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Design students from Northumbria University, Loughborough University and the Royal College of Art, have made it to the finals of the prestigious 2013 Design Innovation in Plastics Award, out of a record number of students who registered for the competition.

March 28, 2013

The 2013 brief challenged the undergraduate and postgraduate design students from universities across the UK and Ireland to design a product that would help to alleviate the suffering of disaster victims. The threat of disaster, be it natural or man-made, is an ever-present concern to us all, whether flood, earthquake, act of war or terrorism.

Martin Sixsmith, chairman of Design Innovation in Plastics, comments: “We need to be innovative and look at new ways to tackle any disaster, and this competition has been the perfect platform for design students across the UK and Ireland to be creative and design a product that could help make a big difference.”

Following the judging session, Richard Brown, chairman of the judging panel, reported that it had been the hardest challenge to his team for several years, with entries addressing a very broad range of issues relating to the theme. “They ranged from the prosaic to the high-tech” was how Robin Kent, a co-judge, described the submissions.

Of the 82 final entries, the judges felt the following five designs fully answered the brief:

DISASTER CASKET designed by Josh Allsopp, Northumbria University
A biodegradable casket that can act as a stretcher, storage container, morgue table and biodegradable coffin.

LEG BRACE designed by Thomas Hamilton, Loughborough University
A leg brace for immobilising injured people in mountain rescue type situations, moulded in a single plastic material so that it can pass through a CT or MRI scanner without any problems.

PROJECT STING designed by Chris Natt, Royal College of Art
A hypodermic vaccination syringe for infection control in the developing world.

RAIN POD designed by James Scott, Northumbria University
A tent constructed to both provide shelter and harvest clean drinking water.

SAFEPLACE designed by Michael Heppenstall, Northumbria University
A waterproof container for the protection, both digital and physical, of documents and information for people living in flood risk areas in first world countries.

A special feature of the Design Innovation in Plastics Award is the feedback from judges that is passed on to the finalists in order to help them refine their designs for the second judging session which takes place at the British Plastics Federation on 24 May 2013.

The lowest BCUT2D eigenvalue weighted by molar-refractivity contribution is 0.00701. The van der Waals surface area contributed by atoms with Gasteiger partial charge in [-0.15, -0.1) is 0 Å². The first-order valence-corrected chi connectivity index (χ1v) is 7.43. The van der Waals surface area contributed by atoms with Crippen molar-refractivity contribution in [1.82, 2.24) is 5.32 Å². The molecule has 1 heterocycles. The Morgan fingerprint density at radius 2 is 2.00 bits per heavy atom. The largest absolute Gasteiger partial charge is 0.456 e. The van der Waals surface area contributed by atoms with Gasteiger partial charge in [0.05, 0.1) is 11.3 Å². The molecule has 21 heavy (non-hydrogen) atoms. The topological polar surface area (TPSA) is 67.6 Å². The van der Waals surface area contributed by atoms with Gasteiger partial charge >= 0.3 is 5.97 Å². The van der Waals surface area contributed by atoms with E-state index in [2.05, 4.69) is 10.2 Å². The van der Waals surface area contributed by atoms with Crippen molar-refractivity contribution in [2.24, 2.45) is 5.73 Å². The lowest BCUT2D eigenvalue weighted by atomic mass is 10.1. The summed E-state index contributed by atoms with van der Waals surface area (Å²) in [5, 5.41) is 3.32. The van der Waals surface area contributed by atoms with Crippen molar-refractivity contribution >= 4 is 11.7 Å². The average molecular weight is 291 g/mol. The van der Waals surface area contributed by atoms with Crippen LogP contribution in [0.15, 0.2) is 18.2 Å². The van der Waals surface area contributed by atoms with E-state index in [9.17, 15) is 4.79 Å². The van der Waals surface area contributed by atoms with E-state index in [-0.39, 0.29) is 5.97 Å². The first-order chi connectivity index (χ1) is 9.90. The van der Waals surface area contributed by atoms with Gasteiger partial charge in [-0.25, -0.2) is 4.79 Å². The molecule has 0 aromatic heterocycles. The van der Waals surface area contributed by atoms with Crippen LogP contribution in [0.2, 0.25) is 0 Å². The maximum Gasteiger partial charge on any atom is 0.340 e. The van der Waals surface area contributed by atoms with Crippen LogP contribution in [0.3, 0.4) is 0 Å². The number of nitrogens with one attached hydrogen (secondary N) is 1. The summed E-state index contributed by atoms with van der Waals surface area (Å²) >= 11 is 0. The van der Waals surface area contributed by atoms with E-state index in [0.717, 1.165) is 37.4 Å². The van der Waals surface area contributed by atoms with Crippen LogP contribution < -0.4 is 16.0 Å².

Another unique benefit of the Award is that, unlike other competitions, not only the winner, but all the finalists are awarded a work placement with industry sponsors of the competition. A prize which students consider to be of more value than cash in their pockets.

Design Innovation in Plastics is Europe’s longest running student plastics award, established to encourage innovative product design in plastics, and is open to all undergraduate and postgraduate students across the UK.

For further information and images please contact:
Sylvia Katz, Award Coordinator. Design Innovation in Plastics 
Tel: 020 7503 5949 email: sylviakatz@designinnovationplastics.org.uk
Web: http://www.designinnovationplastics.org.uk

Andrea Foster, PR & Media Relations Manager, Bayer plc
Tel: 01635 563031  email: andrea.foster@bayer.com    
Web: http://www.bayer.com

Notes to Editors:

  • Established in 1985, Design Innovation in Plastics is now the longest- running student plastics design award in Europe. For more information on the competition, visit www.designinnovationplastics.org.uk      
  • The Institute of Materials, Minerals and Mining (IOM3) was created from the merger of The Institute of Materials (IOM) and The Institution of Mining and Metallurgy (IMM) and now incorporates the Institute of Packaging. The IOM3 is the professional body for the advancement of materials, minerals and mining to governments, industry, academia, the public and the professions. For more information visit www.iom3.org  IOM3, 1 Carlton House Terrace, London SW1Y 5DB. Tel: 020 7451 7300
  • The Worshipful Company of Horners is one of the oldest livery companies in the City of London and was formed to regulate the horn-working trade. In 1943 it adopted its modern equivalent, the plastics industry and supports many educational and charitable activities. For more information visit www.horners.org.uk
  • Bayer MaterialScience is one of the world’s largest producers of polymers and high-performance plastics. Its coatings, adhesives, insulating materials and sealants, polycarbonates and polyurethanes can be found in applications ranging from automotive, construction, electrical, electronics and household, to sports and leisure. For more information, visit www.bayermaterialscience.com       
  • The Judging Panel
    Richard Brown, Panel Chairman, Operations Director Hi-Technology Group
    Mandy Haberman, Director, Haberman Products
    Rob Holdway, Director, Giraffe Innovation
    Morag Hutcheon, Design Director, Quadro Design Associates
    Ian Kelshaw, Technical Sales Engineer, Bayer MaterialScience
    Robin Kent, Managing Director, Tangram Technology
    Sergio Malorni , Principal of Medical Engineering, PDD Group